Maritime work is inherently dangerous, but employees maintain the right to as safe a work environment as possible. Maritime employees work and live on vessels cramped with heavy equipment, nets, tools, and winches. Too often, winches are the source of serious and even fatal accidents. According to the US Centers for Disease Control, there were at least eight fatal winch accidents and another 27 non-fatal injuries between 2000 and 2011.
Many of these incidents resulted from poor equipment maintenance, negligent crew, and a lack of proper training.
How Winch Accidents Happen
Winches come in a variety of sizes and models. Commonly used to reel in or let out the tension in cables and wires aboard vessels, winches tow a wide range of vehicles and equipment. Winches are powerful machines, and when used improperly, they can do incredible amounts of damage. It’s easy to see how crewmembers sometimes become lodged in the machinery. Loose clothing like gloves, shorts, and jackets are often caught in the winch, taking the crewmember down with it. Entanglements with the spinning winch drum are the leading cause of winch-related accidents.
When someone gets entangled in a winch, they may lose fingers, hands or arms to the machine. Fractures are also common in maritime workers involved in winch accidents. Mechanical asphyxiation is one of the most common causes of death by winch, but typically occurs when employees are working alone and unsupervised. Winch injuries aren’t always fatal, but are often serious enough to derail an otherwise successful career in the maritime industry.
Compensation for Maritime Workers
Under the Jones Act, maritime workers may be entitled to compensation when negligence is involved. Employers owe their workers a safe environment in which to conduct their duties. When they fail to provide, employees may pursue compensation under the Jones Act. Seamen injured on the job may be eligible for lost past and future wages, medical expenses, lost earning capacity, and money for their pain and suffering.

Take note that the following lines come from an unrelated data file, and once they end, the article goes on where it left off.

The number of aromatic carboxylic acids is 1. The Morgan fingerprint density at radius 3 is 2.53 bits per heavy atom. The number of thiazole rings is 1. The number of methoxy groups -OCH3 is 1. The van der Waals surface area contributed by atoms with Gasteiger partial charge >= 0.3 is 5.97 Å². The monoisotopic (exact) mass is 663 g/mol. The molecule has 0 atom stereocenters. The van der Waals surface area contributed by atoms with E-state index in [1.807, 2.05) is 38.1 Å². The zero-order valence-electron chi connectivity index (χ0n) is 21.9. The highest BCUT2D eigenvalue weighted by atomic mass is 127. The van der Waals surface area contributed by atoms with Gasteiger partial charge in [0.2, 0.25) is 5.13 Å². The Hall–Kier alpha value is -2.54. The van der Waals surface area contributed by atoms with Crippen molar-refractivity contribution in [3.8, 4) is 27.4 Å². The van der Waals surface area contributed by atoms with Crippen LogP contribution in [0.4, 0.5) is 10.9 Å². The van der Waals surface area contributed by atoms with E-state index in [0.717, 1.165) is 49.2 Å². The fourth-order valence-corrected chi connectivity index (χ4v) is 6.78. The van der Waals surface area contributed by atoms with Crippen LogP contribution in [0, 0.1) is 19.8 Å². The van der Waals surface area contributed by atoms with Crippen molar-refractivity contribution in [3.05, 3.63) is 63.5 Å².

Maintenance and Cure Payments
Seamen are uniquely entitled to maintenance and cure while working aboard maritime vessels. This means all of the medical expenses connected to the workplace injury (cure) and their daily living allowance (maintenance) must be paid by the employer until the worker reaches maximum medical improvement. Unfortunately, not every employer is forthright with what they owe their workers, and sometimes outright refuse to pay what they owe their injured employees. In such cases, maritime workers should seek out the advice and representation of an experienced maritime lawyer.
Virginia Maritime Lawyer Richard Serpe
If your employer has tried to blame for you for injuries suffered in a winch accident, it’s time to speak with a maritime attorney. The lawyers at Richard J. Serpe, PC can help you understand your rights under the Jones Act and ensure you’re fairly compensated under Federal Maritime Law. Don’t let irresponsible employers escape liability. Allow our team to represent you and get the compensation you deserve. Schedule your free consultation now.